The problem with any diet is that “most people trying to control the size, shape or weight of their bodies have learned to put the rules of the new plan before their body’s actual needs,” according to BeNourished.org, a website focused on healthy eating and body image.

Intuitive eating is the antidote because it’s based on the opposite premise. Instead of restriction, you are guided to tune into internal cues and your body’s needs. That includes learning to honor your individual hunger, fullness, satisfaction and which foods make you feel best.

Essentially, intuitive eating is just … eating.

But because “diet mentality is so deeply ingrained in societal beliefs, that intuitive eating, our natural way of eating, is considered revolutionary,” says the Loving Me Project, which encourages women to live a purpose-driven life.

When we no longer live by external food rules and societal beliefs that our bodies are too much or are not enough, we can get on with our lives.

What are you really “hungering” for? If it wasn’t about controlling your food to transform your body, what would you focus on each new year — and the rest of your life?

“Letting go of the idea of a smaller body, means creating space for a bigger life,” The Loving Me Project says. (You can follow the project on Instagram at @the.lovingmeproject).

Think big, not small, in the new year – without a limited view of “what’s healthy” — where diet culture wants to keep you focused, continuing to spend your time, money and energy, year after year. Instead use your head space to answer these questions:

• What would a life beyond dieting and body worry look like for you?

• What do you really want out of life?

• What really matters most?

• What would make this upcoming year extraordinary?

Envision your future as if it’s already happened. Describe the diet culture-free life you would create for yourself, and email me your answers at tanya@tanyamark.com.

“Diet culture steals your joy, your spark, and your life, which is why I call it, ‘the life thief,’” said Christy Harrison, author of “Anti-Diet.”

Don’t spend your life thinking you’re broken, a project to be fixed. Don’t be the 90-year-old woman refusing the fresh-baked brownie from her granddaughter because she’s “watching her waistline.”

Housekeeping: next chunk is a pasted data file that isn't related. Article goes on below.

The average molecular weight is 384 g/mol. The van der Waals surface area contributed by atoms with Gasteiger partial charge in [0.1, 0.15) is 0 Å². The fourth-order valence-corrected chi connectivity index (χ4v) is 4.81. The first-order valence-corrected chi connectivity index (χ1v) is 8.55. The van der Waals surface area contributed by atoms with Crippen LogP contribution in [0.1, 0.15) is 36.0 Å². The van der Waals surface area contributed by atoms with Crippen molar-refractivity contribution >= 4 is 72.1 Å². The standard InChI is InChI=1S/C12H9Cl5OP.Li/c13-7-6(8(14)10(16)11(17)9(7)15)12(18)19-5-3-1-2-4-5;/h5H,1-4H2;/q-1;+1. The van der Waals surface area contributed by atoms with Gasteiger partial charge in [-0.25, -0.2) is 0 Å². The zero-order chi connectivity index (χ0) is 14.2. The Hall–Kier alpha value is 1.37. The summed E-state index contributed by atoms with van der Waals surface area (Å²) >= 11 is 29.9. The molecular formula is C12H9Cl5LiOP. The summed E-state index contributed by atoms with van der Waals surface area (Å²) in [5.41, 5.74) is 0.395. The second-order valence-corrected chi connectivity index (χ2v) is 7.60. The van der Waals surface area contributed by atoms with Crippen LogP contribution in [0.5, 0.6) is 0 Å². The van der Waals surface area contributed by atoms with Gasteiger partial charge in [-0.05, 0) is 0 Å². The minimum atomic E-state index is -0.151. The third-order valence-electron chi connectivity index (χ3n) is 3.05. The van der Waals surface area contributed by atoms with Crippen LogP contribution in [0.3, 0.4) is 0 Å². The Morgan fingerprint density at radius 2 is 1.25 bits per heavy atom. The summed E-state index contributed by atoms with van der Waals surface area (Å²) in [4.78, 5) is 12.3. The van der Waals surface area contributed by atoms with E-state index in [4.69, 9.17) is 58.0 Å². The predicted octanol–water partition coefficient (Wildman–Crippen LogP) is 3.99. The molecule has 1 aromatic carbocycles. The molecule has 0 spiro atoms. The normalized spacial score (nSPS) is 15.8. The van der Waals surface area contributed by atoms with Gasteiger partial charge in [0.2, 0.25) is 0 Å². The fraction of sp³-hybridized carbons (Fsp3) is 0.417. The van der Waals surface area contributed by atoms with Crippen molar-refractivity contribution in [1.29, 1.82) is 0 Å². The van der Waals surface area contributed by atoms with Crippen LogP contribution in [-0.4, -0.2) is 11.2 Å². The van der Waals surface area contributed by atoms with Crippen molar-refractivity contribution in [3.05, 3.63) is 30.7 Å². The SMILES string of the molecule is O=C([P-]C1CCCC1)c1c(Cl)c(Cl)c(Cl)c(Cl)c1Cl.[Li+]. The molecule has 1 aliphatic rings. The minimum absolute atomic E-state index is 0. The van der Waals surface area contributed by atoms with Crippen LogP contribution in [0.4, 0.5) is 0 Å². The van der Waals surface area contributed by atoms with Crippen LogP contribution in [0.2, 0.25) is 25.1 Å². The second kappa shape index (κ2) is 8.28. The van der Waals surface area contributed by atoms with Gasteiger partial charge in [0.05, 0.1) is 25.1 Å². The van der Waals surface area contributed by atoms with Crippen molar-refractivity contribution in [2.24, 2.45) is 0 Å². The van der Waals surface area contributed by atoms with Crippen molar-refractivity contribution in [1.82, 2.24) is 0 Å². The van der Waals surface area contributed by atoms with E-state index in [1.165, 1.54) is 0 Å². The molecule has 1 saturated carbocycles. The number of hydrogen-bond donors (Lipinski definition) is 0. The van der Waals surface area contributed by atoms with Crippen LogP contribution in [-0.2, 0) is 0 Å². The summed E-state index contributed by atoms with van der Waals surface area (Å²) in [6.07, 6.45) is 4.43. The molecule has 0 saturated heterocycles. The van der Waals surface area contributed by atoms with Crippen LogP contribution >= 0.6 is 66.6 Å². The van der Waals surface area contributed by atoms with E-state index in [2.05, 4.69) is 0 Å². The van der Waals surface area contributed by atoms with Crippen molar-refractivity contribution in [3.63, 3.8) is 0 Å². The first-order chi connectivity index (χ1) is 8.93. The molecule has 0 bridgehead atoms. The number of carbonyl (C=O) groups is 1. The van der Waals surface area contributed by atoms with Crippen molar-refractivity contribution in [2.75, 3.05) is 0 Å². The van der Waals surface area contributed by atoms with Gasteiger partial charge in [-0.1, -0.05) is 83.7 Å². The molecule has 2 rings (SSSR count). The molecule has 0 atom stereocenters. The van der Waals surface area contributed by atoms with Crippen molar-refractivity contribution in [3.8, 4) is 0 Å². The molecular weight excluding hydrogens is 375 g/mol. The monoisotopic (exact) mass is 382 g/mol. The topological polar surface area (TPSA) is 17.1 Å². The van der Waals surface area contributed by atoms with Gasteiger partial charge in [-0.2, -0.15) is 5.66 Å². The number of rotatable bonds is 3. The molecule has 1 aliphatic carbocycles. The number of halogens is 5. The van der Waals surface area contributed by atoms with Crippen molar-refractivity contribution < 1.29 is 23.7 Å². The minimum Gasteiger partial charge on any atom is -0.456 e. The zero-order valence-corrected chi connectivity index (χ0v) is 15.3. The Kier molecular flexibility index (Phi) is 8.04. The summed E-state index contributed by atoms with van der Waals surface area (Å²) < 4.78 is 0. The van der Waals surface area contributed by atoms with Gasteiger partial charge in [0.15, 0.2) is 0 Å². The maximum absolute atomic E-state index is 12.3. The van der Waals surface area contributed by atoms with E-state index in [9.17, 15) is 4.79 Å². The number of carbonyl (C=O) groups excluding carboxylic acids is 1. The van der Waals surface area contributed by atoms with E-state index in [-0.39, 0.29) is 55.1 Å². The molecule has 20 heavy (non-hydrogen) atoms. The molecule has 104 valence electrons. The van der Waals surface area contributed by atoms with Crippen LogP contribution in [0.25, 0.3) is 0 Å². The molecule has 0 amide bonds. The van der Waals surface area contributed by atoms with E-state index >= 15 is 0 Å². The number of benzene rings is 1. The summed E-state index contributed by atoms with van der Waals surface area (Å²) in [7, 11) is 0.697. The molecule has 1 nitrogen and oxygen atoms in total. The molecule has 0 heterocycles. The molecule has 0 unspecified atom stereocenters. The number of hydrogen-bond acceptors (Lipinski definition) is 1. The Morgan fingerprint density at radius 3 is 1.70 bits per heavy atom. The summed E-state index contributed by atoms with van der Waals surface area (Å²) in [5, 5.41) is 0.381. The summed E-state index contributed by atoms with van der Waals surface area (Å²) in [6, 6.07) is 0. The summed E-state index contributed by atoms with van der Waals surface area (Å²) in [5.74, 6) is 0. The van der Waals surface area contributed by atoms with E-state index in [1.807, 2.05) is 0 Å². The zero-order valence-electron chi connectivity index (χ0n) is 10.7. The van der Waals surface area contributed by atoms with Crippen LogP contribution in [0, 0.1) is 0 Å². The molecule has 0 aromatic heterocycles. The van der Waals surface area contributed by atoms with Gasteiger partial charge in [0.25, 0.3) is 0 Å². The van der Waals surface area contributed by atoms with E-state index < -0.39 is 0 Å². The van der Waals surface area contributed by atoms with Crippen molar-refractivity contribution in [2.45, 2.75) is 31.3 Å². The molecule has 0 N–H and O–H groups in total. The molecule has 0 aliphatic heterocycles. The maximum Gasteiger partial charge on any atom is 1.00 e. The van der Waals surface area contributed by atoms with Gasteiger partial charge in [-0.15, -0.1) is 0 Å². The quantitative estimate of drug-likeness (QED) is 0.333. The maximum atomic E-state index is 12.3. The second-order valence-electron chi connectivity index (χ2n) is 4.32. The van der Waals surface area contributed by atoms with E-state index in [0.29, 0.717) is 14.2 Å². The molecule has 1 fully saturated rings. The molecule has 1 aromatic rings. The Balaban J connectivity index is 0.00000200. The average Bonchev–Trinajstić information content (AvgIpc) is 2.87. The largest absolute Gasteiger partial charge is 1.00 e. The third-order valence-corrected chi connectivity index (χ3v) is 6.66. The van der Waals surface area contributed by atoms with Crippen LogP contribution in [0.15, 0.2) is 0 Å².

Do something radical in the new year: Don’t diet. Listen to your body and live fully.

Tips for the New Year:

Listen to your body

Ready to learn how to listen to your body’s internal cues?

Transform your body image, not your body. It’s what you think about your body that’s the real challenge.

“I am too fat,” “I’m too skinny,” “I have too many stretch marks,” “I don’t have enough muscle.”

What if we swapped the endless pursuit of fixing or hiding our bodies, believing that our bodies are not enough or too much, to pursue a healthy body image instead?

What if instead of trying to change our physical appearance, we adjusted our mindset, our thoughts?

Focusing on changing your body image verses changing your body, can produce life-changing benefits. This switch can boost your self-esteem, banish persistent body anxiety, promote comfort in personal relationship, improve your relationship with food, reduce unhealthy dieting habits, improve your relationship with exercise, reduce the risk of developing an eating disorder, decrease social isolation due to body worries.

And most of all, changing your body image can improve your overall quality of life. Controlling your body shouldn’t be your life’s work.

Remember: “You are not alive to just pay bills and lose weight,” says Caroline Donner, author of “The F*ck It Diet.”

Read to re-learn how to eat?
Intuitive Eating: Do you need to re-learn how to eat?

Ready to transform how you view your body?
5 Steps to a Healthy Body Image